Sable&Hawkes

Blog

What lies beneath. Incidents and accidents, hints and allegations.

Oh and a stack of articles and best practice pieces for anyone interested in brand, marketing, graphic design or communication.

All thoughts our own. All opinions welcome.

What is good graphic design?

GoodGraphicDesign.jpg

What is good graphic design?

Graphic design – we actually call it communication design, is the act of conveying information, ideas or beliefs from point A sender, to point B, audience, via (these days) many different media; using words, sounds and images and the black box we call the creative process. 

That is communication design. That is what we do.

And in this increasingly congested, competitive and noisy world, its role is becoming more important, because if what you want to say isn’t delivered with simplicity, distinction and intelligence, Google, Twitter, Amazon or Pinterest will present your clients with a myriad of alternatives in seconds. 

Here are four simple measures of what we consider to be good design and good design practice.

Relevance and practicality

Good design is something that is relevant and practical. On the battlefield for consumer attention it has to stand out, yes, be eye-catching, but ultimately good design is something simple; that communicates a message or an idea clearly and effectively. Bad design never addresses the problem it is trying to solve.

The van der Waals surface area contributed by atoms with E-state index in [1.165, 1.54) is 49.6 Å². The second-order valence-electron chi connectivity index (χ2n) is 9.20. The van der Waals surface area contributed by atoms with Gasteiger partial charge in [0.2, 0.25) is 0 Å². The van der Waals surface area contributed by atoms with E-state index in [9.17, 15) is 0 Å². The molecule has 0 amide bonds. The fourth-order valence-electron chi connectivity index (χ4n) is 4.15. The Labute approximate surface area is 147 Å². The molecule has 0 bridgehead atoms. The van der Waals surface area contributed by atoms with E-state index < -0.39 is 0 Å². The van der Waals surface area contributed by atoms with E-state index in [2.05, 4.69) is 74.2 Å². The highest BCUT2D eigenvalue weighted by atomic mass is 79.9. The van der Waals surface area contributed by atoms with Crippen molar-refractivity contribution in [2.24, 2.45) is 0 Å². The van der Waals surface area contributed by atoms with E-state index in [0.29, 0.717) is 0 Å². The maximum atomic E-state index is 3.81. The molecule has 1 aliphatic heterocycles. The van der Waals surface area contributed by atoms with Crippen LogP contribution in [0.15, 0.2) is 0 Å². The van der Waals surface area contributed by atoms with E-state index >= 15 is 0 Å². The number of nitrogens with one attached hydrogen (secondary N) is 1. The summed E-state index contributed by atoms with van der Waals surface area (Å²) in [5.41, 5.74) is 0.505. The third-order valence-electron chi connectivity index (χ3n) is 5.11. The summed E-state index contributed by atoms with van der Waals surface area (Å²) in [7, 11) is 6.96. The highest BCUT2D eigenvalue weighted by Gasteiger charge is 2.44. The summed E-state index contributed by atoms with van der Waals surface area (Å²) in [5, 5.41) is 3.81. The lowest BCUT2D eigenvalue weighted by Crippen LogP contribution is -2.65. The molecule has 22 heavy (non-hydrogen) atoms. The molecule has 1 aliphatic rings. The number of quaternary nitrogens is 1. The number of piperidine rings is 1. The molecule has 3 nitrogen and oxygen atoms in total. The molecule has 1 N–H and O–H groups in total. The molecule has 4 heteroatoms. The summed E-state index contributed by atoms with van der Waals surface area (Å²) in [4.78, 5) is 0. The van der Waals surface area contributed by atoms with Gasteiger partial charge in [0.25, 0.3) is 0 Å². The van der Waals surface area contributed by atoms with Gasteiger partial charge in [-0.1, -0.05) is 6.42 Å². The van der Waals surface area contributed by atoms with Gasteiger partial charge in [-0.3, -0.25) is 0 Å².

Design intelligence

Designing without an idea is like advertising without a message, you can end up with something pretty, but you also end up relying on the cosmetic, and the experience can become hollow very quickly.

Good design companies will always design well. But the best also think well because ultimately, its the intelligence of a solution that makes it a memorable solution.

A little emotion

Good design should always try to provide solutions that include the broader themes and ideas that communicate with people on a more human, personal, emotional level, ensuring the message is personal enough to achieve a measure of meaningful engagement.

And a bit of 'what if ..’ 

Yes of course designers need to be responsive to client need and deliver affordable solutions but its also our job to challenge your brief when we think its appropriate, and look at the job from our desk not yours, and always with an implied permission to ask ‘yes that’s fine but what if …?’

In conclusion

At its heart the modern design communication agency should be able to understand how people think, to understand quickly the benefits of functionality and aesthetics, what something is, what it does and why that is good. And then how best to communicate that in the most compelling and receptive way. That is what we call good graphic design. 

Adrian Kimpton